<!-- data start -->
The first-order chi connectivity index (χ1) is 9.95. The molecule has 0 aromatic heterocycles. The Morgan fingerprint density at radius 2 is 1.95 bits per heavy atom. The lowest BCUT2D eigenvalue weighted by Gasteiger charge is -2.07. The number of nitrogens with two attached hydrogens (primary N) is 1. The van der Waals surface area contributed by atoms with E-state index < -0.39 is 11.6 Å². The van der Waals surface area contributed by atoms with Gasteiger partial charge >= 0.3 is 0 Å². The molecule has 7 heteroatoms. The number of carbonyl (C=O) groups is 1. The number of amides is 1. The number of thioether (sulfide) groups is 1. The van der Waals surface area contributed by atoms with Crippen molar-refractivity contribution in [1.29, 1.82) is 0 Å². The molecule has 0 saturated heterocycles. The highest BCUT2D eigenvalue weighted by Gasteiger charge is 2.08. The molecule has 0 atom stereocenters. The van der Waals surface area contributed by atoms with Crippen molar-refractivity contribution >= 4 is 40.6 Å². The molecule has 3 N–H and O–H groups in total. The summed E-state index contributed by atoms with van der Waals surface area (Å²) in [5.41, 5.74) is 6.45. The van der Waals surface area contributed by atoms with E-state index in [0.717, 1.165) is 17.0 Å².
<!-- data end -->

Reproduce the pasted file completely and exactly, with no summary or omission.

The first-order chi connectivity index (χ1) is 9.95. The molecule has 0 aromatic heterocycles. The Morgan fingerprint density at radius 2 is 1.95 bits per heavy atom. The lowest BCUT2D eigenvalue weighted by Gasteiger charge is -2.07. The number of nitrogens with two attached hydrogens (primary N) is 1. The van der Waals surface area contributed by atoms with E-state index < -0.39 is 11.6 Å². The van der Waals surface area contributed by atoms with Gasteiger partial charge >= 0.3 is 0 Å². The molecule has 7 heteroatoms. The number of carbonyl (C=O) groups is 1. The number of amides is 1. The number of thioether (sulfide) groups is 1. The van der Waals surface area contributed by atoms with Crippen molar-refractivity contribution in [1.29, 1.82) is 0 Å². The molecule has 0 saturated heterocycles. The highest BCUT2D eigenvalue weighted by Gasteiger charge is 2.08. The molecule has 0 atom stereocenters. The van der Waals surface area contributed by atoms with Crippen molar-refractivity contribution >= 4 is 40.6 Å². The molecule has 3 N–H and O–H groups in total. The summed E-state index contributed by atoms with van der Waals surface area (Å²) in [5.41, 5.74) is 6.45. The van der Waals surface area contributed by atoms with E-state index in [0.717, 1.165) is 17.0 Å².